Rules to cope with market panic
The coronavirus outbreak is costing hedge funds billions, as a massive dislocation across asset classes causes a breakdown in traditional relationships.
In the past 10 days, bonds, stocks and even gold — a hedge against the prospect of central banks’ helicopter money — are falling in tandem. Funds that rely on computer algorithms and historical global macro trends are hurting.
Take the risk parity trade, made popular by Bridgewater Associates LP. Such strategies bet on a near-perfect match between stock rallies and bond sell-offs — and it has worked out very well for the past decade. As of early March, the weekly correlation between the S&P 500 and 10-year Treasury bonds was minus 0.84, the lowest since early 2015, Goldman Sachs Group Inc. estimates. A score of minus 1 would mean there is perfect negative correlation — that is, when stocks rise, bonds would always fall.
But the coronavirus shook that landscape. The yield on 10-year Treasuries has doubled in recent days, from 0.54 per cent on March 9 to 1.14 per cent Thursday, even as the Federal Reserve slashed its benchmark rate to zero. We’re seeing the same thing in Japan. Stocks and bonds are falling, dragging the underlying thesis of the risk parity trade down with it.
To make matters worse, these trades tend to use leverage to amplify bond exposure, because stocks have historically been more volatile. Risk parity — as the name implies — seeks to equalize a portfolio’s risk exposure in both asset classes. And boy, whoever said bonds are stable hadn't seen anything like the coronavirus. Take a look at the ICE BoA MOVE Index — the bond-market equivalent to the Chicago Board Exchange Volatility Index, or VIX — which is at its most volatile since 2009. It turns out even U.S. government bonds aren’t that safe.
Or consider those statistical arbitrage funds that use computer algorithms to scour markets for tiny mispricings. These funds rely heavily on leverage to juice gains. But dollar funding is freezing up as banks hunker down for corporate clients and add to reserves to buffer against market volatility, margin calls and flash crashes. If a fund was only making, say, 10 basis points on illiquid trades, and its broker is now raising lending rates to pare back counterparty risk, it now faces the uncomfortable question of whether to liquidate its position.
And forget about relative value trades, which seek to find arbitrage opportunities in mispriced pairs of highly correlated assets. In the currency world, this has unraveled as investors rush to the haven of the U.S. dollar. A sharp weakening of the Australian dollar this month, for instance, might seem overdone, as it tends to follow the Chinese yuan, which has been eerily stable lately. But as Societe Generale SA's currency strategist Kit Juckes wrote, the current market makes a mockery of overthinking trade ideas.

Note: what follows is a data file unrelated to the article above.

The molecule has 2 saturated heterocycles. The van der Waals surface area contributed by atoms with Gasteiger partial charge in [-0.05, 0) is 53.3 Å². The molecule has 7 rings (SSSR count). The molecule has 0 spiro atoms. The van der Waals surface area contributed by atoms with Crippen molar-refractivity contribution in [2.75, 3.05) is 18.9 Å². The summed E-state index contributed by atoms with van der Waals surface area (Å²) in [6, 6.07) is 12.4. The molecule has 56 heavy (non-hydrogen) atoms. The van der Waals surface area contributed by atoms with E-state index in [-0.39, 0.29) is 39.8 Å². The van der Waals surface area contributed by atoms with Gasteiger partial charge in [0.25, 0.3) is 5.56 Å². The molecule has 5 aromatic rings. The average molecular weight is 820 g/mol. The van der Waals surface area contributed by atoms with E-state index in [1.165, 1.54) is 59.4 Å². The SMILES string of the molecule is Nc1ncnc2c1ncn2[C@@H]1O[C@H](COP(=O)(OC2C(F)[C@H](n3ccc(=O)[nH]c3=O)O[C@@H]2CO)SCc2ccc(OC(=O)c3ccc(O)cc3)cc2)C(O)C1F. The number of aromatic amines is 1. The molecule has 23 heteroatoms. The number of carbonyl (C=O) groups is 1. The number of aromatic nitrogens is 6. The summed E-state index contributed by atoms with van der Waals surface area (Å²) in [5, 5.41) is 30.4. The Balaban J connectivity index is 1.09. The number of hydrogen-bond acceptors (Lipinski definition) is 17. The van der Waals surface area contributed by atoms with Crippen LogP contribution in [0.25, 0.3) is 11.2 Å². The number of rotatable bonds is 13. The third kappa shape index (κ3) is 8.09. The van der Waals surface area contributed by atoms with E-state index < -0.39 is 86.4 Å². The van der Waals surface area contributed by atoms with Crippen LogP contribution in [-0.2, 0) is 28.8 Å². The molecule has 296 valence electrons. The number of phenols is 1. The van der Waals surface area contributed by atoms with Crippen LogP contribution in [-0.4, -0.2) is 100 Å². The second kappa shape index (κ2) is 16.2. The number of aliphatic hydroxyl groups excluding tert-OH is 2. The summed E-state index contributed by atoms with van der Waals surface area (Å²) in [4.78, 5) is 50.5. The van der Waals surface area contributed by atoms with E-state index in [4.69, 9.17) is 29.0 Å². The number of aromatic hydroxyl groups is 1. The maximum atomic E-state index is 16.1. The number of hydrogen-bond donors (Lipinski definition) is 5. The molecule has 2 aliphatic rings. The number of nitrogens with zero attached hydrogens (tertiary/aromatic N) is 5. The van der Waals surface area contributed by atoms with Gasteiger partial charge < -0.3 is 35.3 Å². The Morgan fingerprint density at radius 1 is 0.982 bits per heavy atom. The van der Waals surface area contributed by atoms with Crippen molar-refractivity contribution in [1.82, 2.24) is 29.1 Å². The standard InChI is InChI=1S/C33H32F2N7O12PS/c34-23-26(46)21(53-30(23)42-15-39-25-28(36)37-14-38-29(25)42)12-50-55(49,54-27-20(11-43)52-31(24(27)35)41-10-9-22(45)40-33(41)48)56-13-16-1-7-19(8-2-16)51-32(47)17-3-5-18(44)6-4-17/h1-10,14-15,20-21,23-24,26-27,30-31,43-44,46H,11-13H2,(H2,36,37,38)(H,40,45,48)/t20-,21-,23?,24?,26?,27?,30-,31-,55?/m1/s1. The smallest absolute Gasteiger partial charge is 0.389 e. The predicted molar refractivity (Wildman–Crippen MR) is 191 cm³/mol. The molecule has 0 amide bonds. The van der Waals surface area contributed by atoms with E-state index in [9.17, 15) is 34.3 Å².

Industry titans are getting caught wrong-footed. Bridgewater’s All Weather fund, which pioneered the risk parity trade, is down 12 per cent so far this year. Meanwhile, Izzy Englander’s Millennium Management has closed more than 10 of its “trading pods.” Millennium relies heavily on relative value trades.
And these are the pros, who have been through the Long-Term Capital Management bailout in 1998 and the Lehman Brothers Holdings Inc. bankruptcy a decade later. For those too young to remember such violent market dislocations, the bloodbath has probably been even worse. Considering the benchmark S&P Risk Parity Index already tumbled 16.5 per cent this year, Bridgewater’s All Weather fund isn’t even doing that badly.
Global markets managed to breathe a little Thursday as major central banks took out the big guns. The Federal Reserve revived a few emergency lending facilities put to sleep after the global financial crisis, and established currency swap lines with emerging markets such as Brazil and Mexico. But is it enough? We have all agreed central banks can’t stop the virus; at best, they can only blunt the blow to financial markets.
Ray Dalio, Bridgewater’s founder, famously said that cash is trash. Now, Dalio, who is revered in China, m has to get associates there to dispel rumors that his funds have “crashed.” As we’ve argued, the coronavirus is turning all of us — people and companies — into hoarders. All we want is cash. The hedge funds that borrowed piles of the stuff to buy everything around the world can't be feeling too comfortable about the weeks ahead.
This column does not necessarily reflect the opinion of Bloomberg LP and its owners.
Shuli Ren is a Bloomberg Opinion columnist covering Asian markets. She previously wrote on markets for Barron's, following a career as an investment banker, and is a CFA charterholder.